1. Homogeneous: Collections appear homogeneously isodense, hypodense, or hyperdense. Here the Risk of enlargement of hematoma and recurrence is 10 to 15% (Fig. 3)23,24)

Fig. 3.

Non-contrast pre and post-op CT scan head of a 55/male patient with homogenous, iso-dense chronic sural collection significant mass effect (black arrow). Note the reduction of chronic subdural hematoma collection in the post-op scan (yellow arrow). This patient underwent a single parietal burr hole with closed system drainage.

2. Laminar [mixed]- A thin high-density inner membrane and hypo or iso-dense collections lateral to that indicates the risk of enlargement and recurrence as same as homogeneous type23,24).

3. Layered [separated or gradation]- 2 different density components were noted. A low-density component anteriorly and a high-density component posteriorly (Fig. 4) 23,24).

Fig. 4.

Non-contrast CT scan head showing a bilateral collection of the layered type of subdural hematoma. (A) The yellow stars suggest chronic subdural hematoma. (B) The red stars in the FLAIR sequence of the MRI brain suggest the subacute nature of subdural hematoma which indicates a layered type of chronic subdural hematoma.

4. Trabecular [multilocular]- mixed density with high-density septations. Low risk of growth and recurrence (Fig. 5) 23,24).

Fig. 5.

Shows the MR I(A) and CT scan (B) head of a 70/ male who underwent craniotomy for the trabecular (multiloculated) type of chronic subdural hematoma collection with significant mass effect.

Other less common forms of presentation of chronic subdural hematoma are bilateral ones, which generate a challenge to make the diagnosis by this means of imaging because although they can generate the effect of mass with a deviation of the midline when exerting opposing forces can neutralize, so this finding would not be as noticeable, a decrease in bilateral ventricular spaces can be found21). Likewise, the calcified or ossified subdural hematoma can be seen as an intracerebral subdural mass, composed of a hyperdense membrane that surrounds a hypodense centre in its internal and external parts25), also known as “armoured brain”, described as graded hematomas or bilateral hygromas26), hematomas in the posterior fossa are less frequent, however, they can be distinguished in images of the cervical spine20), Chronic subdural hematomas can present with associated infection, which can be seen in the tomographic image as regions of hyperintensity associated with the characteristic diagnostic isodensity27).


The use of nuclear magnetic resonance has increased over time due to its increased availability. Its use in this pathology is based on the study of possible differential pathologies. since for the diagnosis of chronic subdural hematoma the determination of age and diagnostic signs, it is more complex, and with less performance than tomography20), especially by the variability of the progression of oxidation of blood products. In this type of image, it is expected to find hyperintensity in T1 and hypointensity in T2, due to the concentration of proteins, an aspect that allows differentiation with cerebrospinal fluid, hyperintensity in fluid attenuated inversion recovery, diffusion weighted imaging restriction is absent in most hematomas, it can be found in infection or recent bleeding28). Likewise, in the presence of lesions of mixed densities, due to the risk of recurrence, the performance of NMR and the water diffusion variety has been evaluated, versus conventional tomography, regardless of availability, resonance has better performance than tomography for the detection of infarcts in recent stages, and prediction of treatment failure29). In the postoperative period, although the study of choice is still tomography, MRI is useful and should be considered initially in cases of suspected infarction or associated infection as possible complications depending on the clinical scenario20). As well, according to some studies, it is important to recall that the CT-Scan is a cost-effective method and preferred in daily clinical practice and can identify the size, thickness, midline shift, or even subdural clots, and the MRI can determine the internal anatomy and size of the CSDH7).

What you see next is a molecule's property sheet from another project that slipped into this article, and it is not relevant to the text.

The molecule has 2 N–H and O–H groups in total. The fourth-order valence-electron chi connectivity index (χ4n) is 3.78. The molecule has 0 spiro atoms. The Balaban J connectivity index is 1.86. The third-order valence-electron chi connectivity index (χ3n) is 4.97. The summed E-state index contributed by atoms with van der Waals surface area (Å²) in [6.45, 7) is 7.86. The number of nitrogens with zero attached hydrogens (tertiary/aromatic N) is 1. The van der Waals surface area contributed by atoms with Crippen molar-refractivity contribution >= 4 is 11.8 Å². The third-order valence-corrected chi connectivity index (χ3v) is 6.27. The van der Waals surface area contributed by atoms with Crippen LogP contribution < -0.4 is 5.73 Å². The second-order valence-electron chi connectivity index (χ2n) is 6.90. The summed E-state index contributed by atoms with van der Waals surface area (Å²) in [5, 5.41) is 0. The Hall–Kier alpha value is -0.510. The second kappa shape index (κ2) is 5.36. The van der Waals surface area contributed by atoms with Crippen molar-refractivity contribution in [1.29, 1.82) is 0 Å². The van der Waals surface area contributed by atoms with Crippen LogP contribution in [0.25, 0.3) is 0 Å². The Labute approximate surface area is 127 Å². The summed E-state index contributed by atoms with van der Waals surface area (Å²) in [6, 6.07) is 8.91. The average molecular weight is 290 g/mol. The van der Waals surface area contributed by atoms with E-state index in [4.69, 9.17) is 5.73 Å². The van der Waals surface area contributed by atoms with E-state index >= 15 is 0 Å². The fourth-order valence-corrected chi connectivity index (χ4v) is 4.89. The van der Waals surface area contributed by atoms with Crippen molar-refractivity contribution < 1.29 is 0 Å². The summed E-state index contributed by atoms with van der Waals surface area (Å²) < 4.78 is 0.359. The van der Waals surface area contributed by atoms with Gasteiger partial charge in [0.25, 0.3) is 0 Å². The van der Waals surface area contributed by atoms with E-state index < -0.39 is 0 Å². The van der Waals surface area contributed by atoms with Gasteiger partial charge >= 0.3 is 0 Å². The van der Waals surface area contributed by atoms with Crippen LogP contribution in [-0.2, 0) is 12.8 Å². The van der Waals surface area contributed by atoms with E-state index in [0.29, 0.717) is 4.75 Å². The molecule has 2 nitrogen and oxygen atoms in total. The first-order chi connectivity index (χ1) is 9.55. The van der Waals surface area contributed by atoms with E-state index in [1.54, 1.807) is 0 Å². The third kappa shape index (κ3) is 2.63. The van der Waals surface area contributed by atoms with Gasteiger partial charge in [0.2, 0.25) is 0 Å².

Predictors of recurrence

The patients undergoing surgery have been studied with tomography, and different studies propose postoperative volume as the greatest predictor of recurrence, beyond clinical or other imaging predictors. the greatest predictor supported by the literature is volume. it is proposed by 40/40 rule, which is when the volume is less than 40 ml or a volume less than 40% of the initial volume of cSDH, there is decreased risk of recurrence30), other studies propose a volume greater than 20 ml preoperatively as a risk factor for recurrence31), associated with or without midline deviation, but it is believed that the increase in size may be due to decreased intracranial pressure due to atrophy in elderly patients27). Other predictors studied are the characteristics of the hematoma, according to the Sakaguchi classification, a complex structure or membrane formation has been described as a possible predictor of recurrence27), hematoma density, and a direct relationship has been found between hyperintensity and mixed patterns with greater recurrence27).

Differential diagnosis